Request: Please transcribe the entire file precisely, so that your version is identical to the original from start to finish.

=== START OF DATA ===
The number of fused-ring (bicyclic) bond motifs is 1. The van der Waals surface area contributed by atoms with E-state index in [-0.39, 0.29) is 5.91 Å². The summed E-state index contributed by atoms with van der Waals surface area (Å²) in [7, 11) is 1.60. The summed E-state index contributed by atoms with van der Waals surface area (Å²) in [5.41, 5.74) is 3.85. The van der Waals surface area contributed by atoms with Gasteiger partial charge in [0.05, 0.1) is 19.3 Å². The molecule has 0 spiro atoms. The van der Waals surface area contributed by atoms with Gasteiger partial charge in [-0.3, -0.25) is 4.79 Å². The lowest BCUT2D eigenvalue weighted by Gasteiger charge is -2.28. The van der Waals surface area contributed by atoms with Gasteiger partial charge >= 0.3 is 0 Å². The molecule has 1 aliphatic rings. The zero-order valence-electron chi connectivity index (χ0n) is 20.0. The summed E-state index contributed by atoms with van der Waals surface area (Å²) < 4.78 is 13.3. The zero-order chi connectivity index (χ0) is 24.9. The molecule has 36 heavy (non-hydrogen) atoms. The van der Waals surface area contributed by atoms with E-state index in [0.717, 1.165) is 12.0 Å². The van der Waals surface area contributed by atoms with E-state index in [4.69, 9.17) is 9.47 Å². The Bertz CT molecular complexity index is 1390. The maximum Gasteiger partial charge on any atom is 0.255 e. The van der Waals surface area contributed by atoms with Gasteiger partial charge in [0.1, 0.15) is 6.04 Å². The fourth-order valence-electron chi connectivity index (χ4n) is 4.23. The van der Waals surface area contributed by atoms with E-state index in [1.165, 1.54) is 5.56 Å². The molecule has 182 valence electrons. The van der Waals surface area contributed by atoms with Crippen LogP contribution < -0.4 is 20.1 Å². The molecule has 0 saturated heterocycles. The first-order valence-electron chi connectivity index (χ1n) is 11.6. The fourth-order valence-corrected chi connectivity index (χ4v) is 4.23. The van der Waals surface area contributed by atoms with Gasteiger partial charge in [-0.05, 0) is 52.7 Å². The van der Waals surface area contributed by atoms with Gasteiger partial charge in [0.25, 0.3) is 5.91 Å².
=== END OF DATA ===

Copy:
The number of fused-ring (bicyclic) bond motifs is 1. The van der Waals surface area contributed by atoms with E-state index in [-0.39, 0.29) is 5.91 Å². The summed E-state index contributed by atoms with van der Waals surface area (Å²) in [7, 11) is 1.60. The summed E-state index contributed by atoms with van der Waals surface area (Å²) in [5.41, 5.74) is 3.85. The van der Waals surface area contributed by atoms with Gasteiger partial charge in [0.05, 0.1) is 19.3 Å². The molecule has 0 spiro atoms. The van der Waals surface area contributed by atoms with Gasteiger partial charge in [-0.3, -0.25) is 4.79 Å². The lowest BCUT2D eigenvalue weighted by Gasteiger charge is -2.28. The van der Waals surface area contributed by atoms with Gasteiger partial charge >= 0.3 is 0 Å². The molecule has 1 aliphatic rings. The zero-order valence-electron chi connectivity index (χ0n) is 20.0. The summed E-state index contributed by atoms with van der Waals surface area (Å²) < 4.78 is 13.3. The zero-order chi connectivity index (χ0) is 24.9. The molecule has 36 heavy (non-hydrogen) atoms. The van der Waals surface area contributed by atoms with E-state index in [0.717, 1.165) is 12.0 Å². The van der Waals surface area contributed by atoms with E-state index in [4.69, 9.17) is 9.47 Å². The Bertz CT molecular complexity index is 1390. The maximum Gasteiger partial charge on any atom is 0.255 e. The van der Waals surface area contributed by atoms with Gasteiger partial charge in [0.1, 0.15) is 6.04 Å². The fourth-order valence-electron chi connectivity index (χ4n) is 4.23. The van der Waals surface area contributed by atoms with E-state index in [1.165, 1.54) is 5.56 Å². The molecule has 182 valence electrons. The van der Waals surface area contributed by atoms with Crippen LogP contribution < -0.4 is 20.1 Å². The molecule has 0 saturated heterocycles. The first-order valence-electron chi connectivity index (χ1n) is 11.6. The fourth-order valence-corrected chi connectivity index (χ4v) is 4.23. The van der Waals surface area contributed by atoms with Gasteiger partial charge in [-0.05, 0) is 52.7 Å². The van der Waals surface area contributed by atoms with Gasteiger partial charge in [0.25, 0.3) is 5.91 Å².